It looks like Isaac's heading through the Gulf, bearing down on Louisiana. I just talked with my pal GJ Charlet (aka "The Internet's Undertaker"), who lives in Zachary, LA, not far from Isaac's projected path. He says they're expecting a lot of rain, but that the storm doesn't seem to be shaping up to have nearly the destructive power of Katrina or even Gustav. Good thing! They are prepared and ready. Stay safe, y'all.
Anyway, a slightly-different Isaac already rolled through New Orleans -- at Tales of the Cocktail last month, DiSaronno and Tia Maria brought TV's most iconic bartender, Ted Lange, to their "Guilty Pleasures" tasting room at the Royal Sonesta Hotel. Amaretto is a crowd-pleaser and, truth be told, kind of a punch line among cocktail geeks -- see Jeffrey Morgenthaler's "I Make The Best Amaretto Sour In The World" post, in which he amps it up with cask-strength bourbon -- and conjures up mental images of fern bars populated with aggressive hair, shoulder pads, and little black dresses.
DiSaronno had fun with it, though, and turned their tasting room into a real party, saying that their mission is to "bring fun back into bartending." And it really was a great time -- '80s music (good '80s music!) was pumping, people were dancing and grinding, bicycle-powered blenders were whipping up drinks, and flair bartending ace Tobin Ellis was mixing up Amaretto Sours. (Good ones, too, and I say that as someone who's generally not into nut-flavored liqueurs.) As far as Tia Maria goes, I have no idea why it doesn't have a higher profile. It's one of the big two coffee liqueurs, of course, and while both Kahlúa and Tia Maria contain vanilla, I feel that Tia Maria's vanilla note is more pronounced.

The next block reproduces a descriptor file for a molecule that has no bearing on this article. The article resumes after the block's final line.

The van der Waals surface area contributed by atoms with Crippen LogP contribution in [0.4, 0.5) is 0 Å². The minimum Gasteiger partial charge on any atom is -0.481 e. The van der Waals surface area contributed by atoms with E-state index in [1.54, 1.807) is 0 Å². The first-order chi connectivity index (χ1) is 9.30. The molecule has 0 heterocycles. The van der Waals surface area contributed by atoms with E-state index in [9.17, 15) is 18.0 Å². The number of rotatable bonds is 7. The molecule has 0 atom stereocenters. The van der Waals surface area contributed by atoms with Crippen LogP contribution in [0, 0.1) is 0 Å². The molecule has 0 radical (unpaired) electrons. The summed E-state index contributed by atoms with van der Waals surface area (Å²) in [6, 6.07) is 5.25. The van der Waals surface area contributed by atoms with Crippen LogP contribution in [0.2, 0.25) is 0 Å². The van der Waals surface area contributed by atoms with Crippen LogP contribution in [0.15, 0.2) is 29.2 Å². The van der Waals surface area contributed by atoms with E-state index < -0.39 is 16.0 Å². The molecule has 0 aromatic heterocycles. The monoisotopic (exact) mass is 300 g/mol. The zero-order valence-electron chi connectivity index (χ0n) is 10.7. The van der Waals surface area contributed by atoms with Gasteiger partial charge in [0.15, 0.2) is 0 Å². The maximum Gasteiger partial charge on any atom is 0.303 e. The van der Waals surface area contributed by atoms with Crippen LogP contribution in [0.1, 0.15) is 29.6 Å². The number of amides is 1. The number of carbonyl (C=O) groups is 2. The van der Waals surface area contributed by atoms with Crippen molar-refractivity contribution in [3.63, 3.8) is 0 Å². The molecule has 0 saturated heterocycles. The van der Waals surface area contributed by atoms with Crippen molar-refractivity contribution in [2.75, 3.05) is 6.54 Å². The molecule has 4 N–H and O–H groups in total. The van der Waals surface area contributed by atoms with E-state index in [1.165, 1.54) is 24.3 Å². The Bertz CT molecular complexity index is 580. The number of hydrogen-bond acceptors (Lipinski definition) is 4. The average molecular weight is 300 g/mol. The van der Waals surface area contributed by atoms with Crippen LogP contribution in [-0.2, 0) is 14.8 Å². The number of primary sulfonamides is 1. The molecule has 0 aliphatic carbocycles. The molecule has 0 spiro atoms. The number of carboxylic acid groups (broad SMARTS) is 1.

Ted Lange himself was working the room, posing for pictures and talking up the sponsor's products. He was incredibly nice and friendly to your reporter, and took a moment to chat. He filled me in on his long and interesting career: his first screen appearance was in the Wattstax documentary in 1973, he made his Broadway debut in "Hair", and yes, he's still close friends with Gavin MacLeod. Lange wrote and directed several episodes while working on "The Love Boat", and has been a screenwriter, playwright, and director since. His latest play, "Lady Patriot", premieres September 7 at the Hudson Theatre in Los Angeles.
He told me that one of his earliest acting lessons, at the Royal Academy of Dramatic Arts, was to be wholly present in the moment, and to serve those around you -- which isn't too far from the philosophy underlying the work of any good bartender, he observed. (He told Robert Simonson of the New York Times that he'd gone to bartending school after the first season of "The Love Boat", so he could brush up on some of the basics.) He works in the drama field, but Lange disdains personal drama, mentioning that he's fired more well-known actors from projects he's helmed in favor of less-well-known actors who could get the job done and not create negative energy on the set. He mentioned that everyone's on the same side in a play or a movie/TV set, and that if people aren't willing to work together for the common goal, there's no reason to put up with their drama. "Life's better when everyone has fun", he noted, and drew the comparison with bartending, where the goal is to please the guest and make sure everyone has a good time.